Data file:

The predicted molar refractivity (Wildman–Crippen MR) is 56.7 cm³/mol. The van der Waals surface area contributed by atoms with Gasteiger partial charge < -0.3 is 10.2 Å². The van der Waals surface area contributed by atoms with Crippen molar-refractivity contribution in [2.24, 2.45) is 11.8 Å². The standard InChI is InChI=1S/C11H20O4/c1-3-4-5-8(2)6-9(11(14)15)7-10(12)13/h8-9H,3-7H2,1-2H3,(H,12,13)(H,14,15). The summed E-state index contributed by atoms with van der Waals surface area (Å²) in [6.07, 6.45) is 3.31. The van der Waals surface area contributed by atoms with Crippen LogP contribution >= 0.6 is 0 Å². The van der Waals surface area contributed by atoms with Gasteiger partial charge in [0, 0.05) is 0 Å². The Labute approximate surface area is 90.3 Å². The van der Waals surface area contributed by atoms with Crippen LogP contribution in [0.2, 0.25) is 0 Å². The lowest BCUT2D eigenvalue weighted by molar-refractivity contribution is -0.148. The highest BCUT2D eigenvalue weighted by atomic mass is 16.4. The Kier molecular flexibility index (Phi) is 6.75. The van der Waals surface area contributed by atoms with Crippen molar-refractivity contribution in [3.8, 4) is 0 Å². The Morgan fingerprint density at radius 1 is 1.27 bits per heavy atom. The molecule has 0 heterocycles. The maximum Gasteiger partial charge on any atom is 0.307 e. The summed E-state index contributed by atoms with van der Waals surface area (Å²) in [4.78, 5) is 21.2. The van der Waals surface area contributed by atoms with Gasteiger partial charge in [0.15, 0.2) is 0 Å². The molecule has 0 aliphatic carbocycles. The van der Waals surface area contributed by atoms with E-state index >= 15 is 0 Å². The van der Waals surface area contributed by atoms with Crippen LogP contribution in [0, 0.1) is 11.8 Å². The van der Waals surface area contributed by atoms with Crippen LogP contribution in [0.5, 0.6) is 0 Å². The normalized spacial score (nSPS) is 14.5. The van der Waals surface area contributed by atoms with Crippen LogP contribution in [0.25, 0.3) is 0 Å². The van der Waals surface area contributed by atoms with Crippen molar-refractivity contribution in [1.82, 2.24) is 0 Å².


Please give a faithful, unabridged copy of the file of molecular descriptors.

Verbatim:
The predicted molar refractivity (Wildman–Crippen MR) is 56.7 cm³/mol. The van der Waals surface area contributed by atoms with Gasteiger partial charge < -0.3 is 10.2 Å². The van der Waals surface area contributed by atoms with Crippen molar-refractivity contribution in [2.24, 2.45) is 11.8 Å². The standard InChI is InChI=1S/C11H20O4/c1-3-4-5-8(2)6-9(11(14)15)7-10(12)13/h8-9H,3-7H2,1-2H3,(H,12,13)(H,14,15). The summed E-state index contributed by atoms with van der Waals surface area (Å²) in [6.07, 6.45) is 3.31. The van der Waals surface area contributed by atoms with Crippen LogP contribution >= 0.6 is 0 Å². The van der Waals surface area contributed by atoms with Gasteiger partial charge in [0, 0.05) is 0 Å². The Labute approximate surface area is 90.3 Å². The van der Waals surface area contributed by atoms with Crippen LogP contribution in [0.2, 0.25) is 0 Å². The lowest BCUT2D eigenvalue weighted by molar-refractivity contribution is -0.148. The highest BCUT2D eigenvalue weighted by atomic mass is 16.4. The Kier molecular flexibility index (Phi) is 6.75. The van der Waals surface area contributed by atoms with Crippen molar-refractivity contribution in [3.8, 4) is 0 Å². The Morgan fingerprint density at radius 1 is 1.27 bits per heavy atom. The molecule has 0 heterocycles. The maximum Gasteiger partial charge on any atom is 0.307 e. The summed E-state index contributed by atoms with van der Waals surface area (Å²) in [4.78, 5) is 21.2. The van der Waals surface area contributed by atoms with Gasteiger partial charge in [0.15, 0.2) is 0 Å². The molecule has 0 aliphatic carbocycles. The van der Waals surface area contributed by atoms with E-state index >= 15 is 0 Å². The van der Waals surface area contributed by atoms with Crippen LogP contribution in [0, 0.1) is 11.8 Å². The van der Waals surface area contributed by atoms with Crippen LogP contribution in [0.5, 0.6) is 0 Å². The normalized spacial score (nSPS) is 14.5. The van der Waals surface area contributed by atoms with Crippen LogP contribution in [0.25, 0.3) is 0 Å². The van der Waals surface area contributed by atoms with Crippen molar-refractivity contribution in [1.82, 2.24) is 0 Å².